Our new simple-to-use, web-based tool (shown in the Figure below) helps you not only see your overall electricity emission factor, but helps you understand the breakdown of where the emissions come from. You may have heard the terms Scope 1, Scope 2, and Scope 3 GHG emissions. Well, if you have some combination of utility-provided and onsite generated electricity, your electricity leads to emissions in all three of these categories (with the exception of renewables).

Scope 1 emissions are all direct emissions within the operational control of the data center. In the case of electricity, this comes from operating generators onsite.

Scope 2 emissions are all indirect emissions generated from purchased or acquired electricity, heat, steam, or cooling (i.e., energy). In the case of electricity, this is the acquired electricity from a provider.

Scope 3 emissions are all other indirect emissions from sources such as business travel, waste management, manufacture of the products you buy across the value chain. This category is often not considered or broken out when quantifying electricity-related emissions. The electricity-based portion of Scope 3 emissions comes from the pre-combustion process as well as the transmission and distribution of the electricity to the site. For instance, for coal-generated electricity, Scope 2 accounts for 962 g/kWh and Scope 3 is 103 g/kWh, which sums to the total value of 1,065 g/kWh in the earlier figure. White Paper 99, Quantifying Data Center Scope 3 GHG Emissions to Prioritize Reduction Efforts, dives deeper into Scope 3 and demonstrates how to identify the largest emission sources in data centers.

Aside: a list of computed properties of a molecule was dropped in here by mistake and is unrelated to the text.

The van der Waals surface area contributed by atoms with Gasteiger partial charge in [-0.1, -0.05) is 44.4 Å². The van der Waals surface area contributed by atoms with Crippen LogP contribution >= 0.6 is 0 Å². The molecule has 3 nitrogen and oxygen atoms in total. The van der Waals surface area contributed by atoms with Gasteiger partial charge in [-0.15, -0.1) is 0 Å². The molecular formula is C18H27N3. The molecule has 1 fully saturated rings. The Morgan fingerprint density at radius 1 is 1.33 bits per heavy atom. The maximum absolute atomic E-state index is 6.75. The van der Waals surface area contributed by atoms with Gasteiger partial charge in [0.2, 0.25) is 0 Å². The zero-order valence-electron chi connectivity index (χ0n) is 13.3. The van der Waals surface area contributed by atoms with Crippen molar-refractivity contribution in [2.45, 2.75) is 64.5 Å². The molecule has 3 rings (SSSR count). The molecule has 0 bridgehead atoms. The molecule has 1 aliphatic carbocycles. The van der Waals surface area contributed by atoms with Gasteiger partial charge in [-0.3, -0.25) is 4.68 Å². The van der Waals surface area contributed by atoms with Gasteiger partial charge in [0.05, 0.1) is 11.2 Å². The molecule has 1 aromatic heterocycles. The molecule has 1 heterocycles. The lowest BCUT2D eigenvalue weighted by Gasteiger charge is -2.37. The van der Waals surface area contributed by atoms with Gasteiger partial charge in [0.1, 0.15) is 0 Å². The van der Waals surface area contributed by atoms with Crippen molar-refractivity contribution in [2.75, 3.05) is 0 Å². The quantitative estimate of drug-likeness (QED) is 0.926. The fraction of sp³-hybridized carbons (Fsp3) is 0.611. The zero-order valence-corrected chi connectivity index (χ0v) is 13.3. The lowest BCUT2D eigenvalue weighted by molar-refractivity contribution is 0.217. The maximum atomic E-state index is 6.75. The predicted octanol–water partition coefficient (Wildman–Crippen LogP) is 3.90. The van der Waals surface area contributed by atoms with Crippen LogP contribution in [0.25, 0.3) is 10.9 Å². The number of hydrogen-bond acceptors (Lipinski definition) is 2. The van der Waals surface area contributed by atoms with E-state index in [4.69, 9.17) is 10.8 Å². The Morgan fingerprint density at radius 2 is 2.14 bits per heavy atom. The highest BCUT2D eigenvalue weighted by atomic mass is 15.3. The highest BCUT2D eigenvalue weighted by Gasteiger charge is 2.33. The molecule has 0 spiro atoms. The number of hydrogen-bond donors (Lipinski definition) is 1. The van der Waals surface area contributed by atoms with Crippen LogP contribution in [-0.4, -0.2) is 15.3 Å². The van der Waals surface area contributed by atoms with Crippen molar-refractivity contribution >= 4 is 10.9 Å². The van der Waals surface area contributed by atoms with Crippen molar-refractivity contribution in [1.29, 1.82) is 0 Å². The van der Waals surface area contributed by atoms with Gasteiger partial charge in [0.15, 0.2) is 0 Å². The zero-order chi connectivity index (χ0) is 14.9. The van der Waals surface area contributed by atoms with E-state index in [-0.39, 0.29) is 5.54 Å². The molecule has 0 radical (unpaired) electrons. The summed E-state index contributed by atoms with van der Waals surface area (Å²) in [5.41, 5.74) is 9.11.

Site Electricity Emissions Factor Calculator

The tool lets you play around with “what-if” scenarios to see how your emission factor would change as you change your mix of utility, onsite, and renewable contracts. It provides graphs that illustrate the overall electricity emission factor, and lets you see which sources are contributing to your overall emission factor, then drill into the specific scopes.

Give the tool a try. I believe it will enlighten you to the make-up of your electricity emission factor, what the drivers are, and what actions you can take to reduce it. Tell us what you think!

Tags: , , , , ,

Add a comment

All fields are required.

This site uses Akismet to reduce spam. Learn how your comment data is processed.